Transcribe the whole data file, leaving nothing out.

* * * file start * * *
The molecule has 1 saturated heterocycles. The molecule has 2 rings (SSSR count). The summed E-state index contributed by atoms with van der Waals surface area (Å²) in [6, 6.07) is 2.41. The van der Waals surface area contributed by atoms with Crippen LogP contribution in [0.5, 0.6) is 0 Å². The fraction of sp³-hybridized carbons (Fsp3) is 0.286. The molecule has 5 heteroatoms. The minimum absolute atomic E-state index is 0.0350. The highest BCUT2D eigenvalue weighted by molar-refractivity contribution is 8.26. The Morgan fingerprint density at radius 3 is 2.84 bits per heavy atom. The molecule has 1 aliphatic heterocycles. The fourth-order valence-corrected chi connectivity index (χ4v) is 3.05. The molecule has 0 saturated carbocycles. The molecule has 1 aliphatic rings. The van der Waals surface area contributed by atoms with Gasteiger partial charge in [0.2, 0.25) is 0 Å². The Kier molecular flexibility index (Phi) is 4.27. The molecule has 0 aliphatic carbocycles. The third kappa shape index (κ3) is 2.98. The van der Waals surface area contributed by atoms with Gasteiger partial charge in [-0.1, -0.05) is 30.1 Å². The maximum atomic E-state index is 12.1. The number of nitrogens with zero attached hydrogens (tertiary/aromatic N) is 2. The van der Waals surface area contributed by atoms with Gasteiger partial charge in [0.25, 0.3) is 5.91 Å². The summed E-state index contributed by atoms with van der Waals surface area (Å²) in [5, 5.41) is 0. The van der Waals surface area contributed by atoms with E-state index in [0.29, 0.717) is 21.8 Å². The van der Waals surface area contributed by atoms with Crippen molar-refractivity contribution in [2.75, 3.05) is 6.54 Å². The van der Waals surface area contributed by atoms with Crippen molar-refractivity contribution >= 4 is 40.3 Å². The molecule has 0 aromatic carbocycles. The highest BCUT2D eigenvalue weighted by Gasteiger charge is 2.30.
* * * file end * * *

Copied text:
The molecule has 1 saturated heterocycles. The molecule has 2 rings (SSSR count). The summed E-state index contributed by atoms with van der Waals surface area (Å²) in [6, 6.07) is 2.41. The van der Waals surface area contributed by atoms with Crippen LogP contribution in [0.5, 0.6) is 0 Å². The fraction of sp³-hybridized carbons (Fsp3) is 0.286. The molecule has 5 heteroatoms. The minimum absolute atomic E-state index is 0.0350. The highest BCUT2D eigenvalue weighted by molar-refractivity contribution is 8.26. The Morgan fingerprint density at radius 3 is 2.84 bits per heavy atom. The molecule has 1 aliphatic heterocycles. The fourth-order valence-corrected chi connectivity index (χ4v) is 3.05. The molecule has 0 saturated carbocycles. The molecule has 1 aliphatic rings. The van der Waals surface area contributed by atoms with Gasteiger partial charge in [0.2, 0.25) is 0 Å². The Kier molecular flexibility index (Phi) is 4.27. The molecule has 0 aliphatic carbocycles. The third kappa shape index (κ3) is 2.98. The van der Waals surface area contributed by atoms with Gasteiger partial charge in [-0.1, -0.05) is 30.1 Å². The maximum atomic E-state index is 12.1. The number of nitrogens with zero attached hydrogens (tertiary/aromatic N) is 2. The van der Waals surface area contributed by atoms with Gasteiger partial charge in [0.25, 0.3) is 5.91 Å². The summed E-state index contributed by atoms with van der Waals surface area (Å²) in [5, 5.41) is 0. The van der Waals surface area contributed by atoms with E-state index in [0.29, 0.717) is 21.8 Å². The van der Waals surface area contributed by atoms with Crippen molar-refractivity contribution in [2.75, 3.05) is 6.54 Å². The van der Waals surface area contributed by atoms with Crippen molar-refractivity contribution >= 4 is 40.3 Å². The molecule has 0 aromatic carbocycles. The highest BCUT2D eigenvalue weighted by Gasteiger charge is 2.30.